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How eyes create neural circuits to analyze motion

"How the retina gains a sense of direction

The ability to detect motion in the visual scene is a fundamental computation in the visual system that is first performed in the retina. The cells responsible for encoding motion direction are the direction-sensitive ganglion cells (DSGCs), which fire a maximum number of action potentials during movement in one direction and fire minimally during movement in the opposite direction. Highly selective wiring from inhibitory cells contributes to determining the direction-selection characteristics of these ganglion cells, yet how the asymmetric wiring inherent to these connections is established was unknown. Two groups using complementary techniques, including pharmacology, electrophysiology and optogenetics, report that although inhibitory inputs to both sides of the direction-selective cell are uniform early in development, by the second postnatal week, inhibitory synapses on the null side strengthen while those on the preferred side remain constant. These plasticity changes occur independent of neural activity, suggesting a specific developmental program is executed to produce the direction-selective circuitry in the retina.”  (Editors Summary, Nature 469. 19 December 2010).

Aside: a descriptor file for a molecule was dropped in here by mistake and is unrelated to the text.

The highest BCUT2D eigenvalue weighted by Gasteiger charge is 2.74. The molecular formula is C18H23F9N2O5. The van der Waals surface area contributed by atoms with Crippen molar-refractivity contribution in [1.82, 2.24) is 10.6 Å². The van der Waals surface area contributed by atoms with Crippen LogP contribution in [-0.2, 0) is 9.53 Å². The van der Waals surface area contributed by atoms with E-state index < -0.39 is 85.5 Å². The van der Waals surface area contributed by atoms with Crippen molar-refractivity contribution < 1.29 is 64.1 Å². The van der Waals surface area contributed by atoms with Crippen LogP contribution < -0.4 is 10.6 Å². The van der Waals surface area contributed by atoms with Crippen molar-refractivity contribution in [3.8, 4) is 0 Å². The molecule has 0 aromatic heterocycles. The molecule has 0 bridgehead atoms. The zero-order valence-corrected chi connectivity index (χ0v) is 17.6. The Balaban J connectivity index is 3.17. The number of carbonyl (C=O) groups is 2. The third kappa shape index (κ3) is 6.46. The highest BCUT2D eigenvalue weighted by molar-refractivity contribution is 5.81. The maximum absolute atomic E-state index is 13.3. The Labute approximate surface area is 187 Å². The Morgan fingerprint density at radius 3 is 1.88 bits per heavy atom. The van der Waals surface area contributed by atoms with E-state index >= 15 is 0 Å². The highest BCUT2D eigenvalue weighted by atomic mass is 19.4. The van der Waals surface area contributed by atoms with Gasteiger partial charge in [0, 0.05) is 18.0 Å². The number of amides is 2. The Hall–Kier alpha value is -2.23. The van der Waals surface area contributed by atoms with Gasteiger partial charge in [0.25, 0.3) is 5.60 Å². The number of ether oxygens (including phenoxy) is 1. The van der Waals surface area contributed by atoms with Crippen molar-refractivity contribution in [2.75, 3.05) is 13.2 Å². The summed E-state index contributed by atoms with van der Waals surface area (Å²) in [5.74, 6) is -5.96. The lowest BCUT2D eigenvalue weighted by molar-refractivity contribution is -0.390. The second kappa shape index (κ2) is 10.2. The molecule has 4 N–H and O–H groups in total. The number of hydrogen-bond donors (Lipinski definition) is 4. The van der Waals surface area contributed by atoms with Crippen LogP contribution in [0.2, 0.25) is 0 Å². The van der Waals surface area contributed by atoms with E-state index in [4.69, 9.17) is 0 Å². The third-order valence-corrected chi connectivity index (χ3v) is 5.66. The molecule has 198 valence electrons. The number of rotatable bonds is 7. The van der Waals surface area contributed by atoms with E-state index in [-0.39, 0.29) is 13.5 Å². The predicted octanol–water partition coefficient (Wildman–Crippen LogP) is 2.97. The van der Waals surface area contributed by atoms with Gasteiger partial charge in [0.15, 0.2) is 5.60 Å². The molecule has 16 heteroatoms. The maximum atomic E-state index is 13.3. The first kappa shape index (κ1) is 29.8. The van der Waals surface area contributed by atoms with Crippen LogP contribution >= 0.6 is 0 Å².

Full paper
Yonehara K., Balint K., Noda M., Nagel G., Bamberg E., Roska B. (2010) Spatially asymmetric reorganization of inhibition establishes a motion sensitive circuit. Nature 469, 407-410.